The Lead Consultant of the project and Executive Director of Women farmers Advancement Network, WOFAN, Hajia Salamatu Garba said the training was to equip the extension workers with skills, to enable them to provide sustainable agriculture, using environment friendly methods. WOFAN is the organisation handling the second component of the project.
Hajia Garba statedb that participants were expected to further go back and step down the training to about 5,000 farmers’ group to enhance maize and groundnuts productions in each of the states.
“So, we are equipping them with skills that will enable them to provide sustainable agriculture, using environment friendly methods, so that they can further go back and step down to about 5,000 farmers’ group in each of the states. We took rice and groundnuts production and we looked at climate smart techniques, which means we should plant according to how out climate is changing. And we are looking at areas where we will choose the correct seed, the good practices like Aflatoxin prevention. Most of the groundnuts coming from sub-Saharan Africa you find out that it is high in Aflatoxin and therefore it is suitable for the global market,” Hajia Salamatu explained.
The essence of the training was to ensure that extension workers and representatives of small holder farmers at the grassroots of implementing communities learn about the changes in the climate and how to choose the correct seed and control other challenges faced due to the changing climate.
Hajia Salamatu said the participants were introduced to the best way to tackle Aflatoxin infection on groundnuts and maize.
“We are now training farmers to combine good agricultural practices and biological control, which is the application of Aflasafe. So, Aflasafe is a product that has been designed over 20 years to help in combating the issue of Aflatoxin on our farms,”she said.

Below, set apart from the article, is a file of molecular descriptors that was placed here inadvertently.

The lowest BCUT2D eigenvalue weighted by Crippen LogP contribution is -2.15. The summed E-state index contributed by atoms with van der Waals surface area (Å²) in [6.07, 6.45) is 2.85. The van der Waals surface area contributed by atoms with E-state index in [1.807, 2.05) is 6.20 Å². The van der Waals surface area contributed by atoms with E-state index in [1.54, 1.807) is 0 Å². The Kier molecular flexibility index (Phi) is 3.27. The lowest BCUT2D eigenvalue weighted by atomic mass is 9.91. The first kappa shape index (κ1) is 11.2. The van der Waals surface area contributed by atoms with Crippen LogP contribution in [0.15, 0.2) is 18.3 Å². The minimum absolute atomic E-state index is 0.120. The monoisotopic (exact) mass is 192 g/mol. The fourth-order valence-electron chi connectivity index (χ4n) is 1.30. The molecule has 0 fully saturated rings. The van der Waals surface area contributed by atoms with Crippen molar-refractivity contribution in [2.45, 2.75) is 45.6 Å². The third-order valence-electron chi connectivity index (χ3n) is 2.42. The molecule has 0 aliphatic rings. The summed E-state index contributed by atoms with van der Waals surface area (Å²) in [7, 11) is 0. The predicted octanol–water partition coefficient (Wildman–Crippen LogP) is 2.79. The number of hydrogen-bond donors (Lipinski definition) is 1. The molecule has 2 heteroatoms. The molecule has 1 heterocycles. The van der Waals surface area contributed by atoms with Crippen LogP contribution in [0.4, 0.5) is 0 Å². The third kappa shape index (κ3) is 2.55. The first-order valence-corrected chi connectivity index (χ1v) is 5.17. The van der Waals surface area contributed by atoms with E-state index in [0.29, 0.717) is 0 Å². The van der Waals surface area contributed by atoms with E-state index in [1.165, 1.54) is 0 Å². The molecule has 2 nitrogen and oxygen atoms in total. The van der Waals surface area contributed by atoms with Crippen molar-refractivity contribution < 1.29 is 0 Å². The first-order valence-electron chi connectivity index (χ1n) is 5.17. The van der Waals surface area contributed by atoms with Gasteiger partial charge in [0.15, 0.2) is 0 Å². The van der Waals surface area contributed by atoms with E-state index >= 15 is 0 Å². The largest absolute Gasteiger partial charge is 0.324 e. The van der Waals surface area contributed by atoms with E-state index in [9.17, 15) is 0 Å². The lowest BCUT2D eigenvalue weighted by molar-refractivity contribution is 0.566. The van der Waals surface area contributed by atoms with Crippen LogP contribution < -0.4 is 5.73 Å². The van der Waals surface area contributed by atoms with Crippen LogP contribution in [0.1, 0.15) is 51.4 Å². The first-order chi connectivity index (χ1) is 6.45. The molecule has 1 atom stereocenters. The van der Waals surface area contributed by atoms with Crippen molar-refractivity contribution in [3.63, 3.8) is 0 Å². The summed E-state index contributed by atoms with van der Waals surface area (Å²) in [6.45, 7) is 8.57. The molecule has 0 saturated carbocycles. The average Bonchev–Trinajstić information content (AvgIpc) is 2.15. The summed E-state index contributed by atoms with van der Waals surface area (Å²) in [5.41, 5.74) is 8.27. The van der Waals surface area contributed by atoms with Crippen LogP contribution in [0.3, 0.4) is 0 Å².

Hajia Salamatu said the participants were taught how to grow rice both in dry and rainy seasons, as well as in upland or lowland, and how to handle by flood or draught.
They were taught how to use the treadle pump, which doesn’t use petrol, diesel of even solar, in either draught or flood situation, and how to reduce carbon emission.
“And for rice, we are trying to let them know that you can grow rice both dry and rainy season, you can do upland or lowland and if you are confronted by flood, you know what to do, if there is shock of shortage of rainfall after a long period of time, we are telling them what to do,”Hajia Salamatu said.
The overall aim of the project is to reduce youths moving from villages to urban areas, and how to use rice and groundnuts to generate more money, to move the peasant farmers to big agric businessmen.
Some of the participants say they have a lot to take back to their communities.
Miss Alice Doke, from Adamawa said;“I have learnt a lot about Good Agricultural Practice, I learnt about maize, rice and groundnuts planting, about nutrition and how to apply Aflasafe in our farm. So, I am taking with me all that I have learned from here to the farmers in my community and also for them to apply it, so that it will be useful to them in their communities, as well.
Adamu Musa, who is the Head of the Agric Department in Balanga Local Government Area of Gombe State, he gained a lot of knowledge and hoped to pass it down to the farmers at the grassroots.
“I will make sure that I step it down to my people. We learned about rice and groundnut production and some aspect of nutrition. The aim of coming here is to acquire knowledge and step it down to our communities. I feel so excited about the treadle pumps, because of its advantages, no fuel, so I am very much impressed and I will make sure that our people secure this treadle pump, so that we boost our agricultural production,”Malam Musa said.
To sustain the training, participants drew their plan in the short, midterm and long time showing the people targeted, either male or female and the number expected of jobs to be created.
The project has already established demo centres and prepared kick-off seed to be used by the farmers to continue to produce.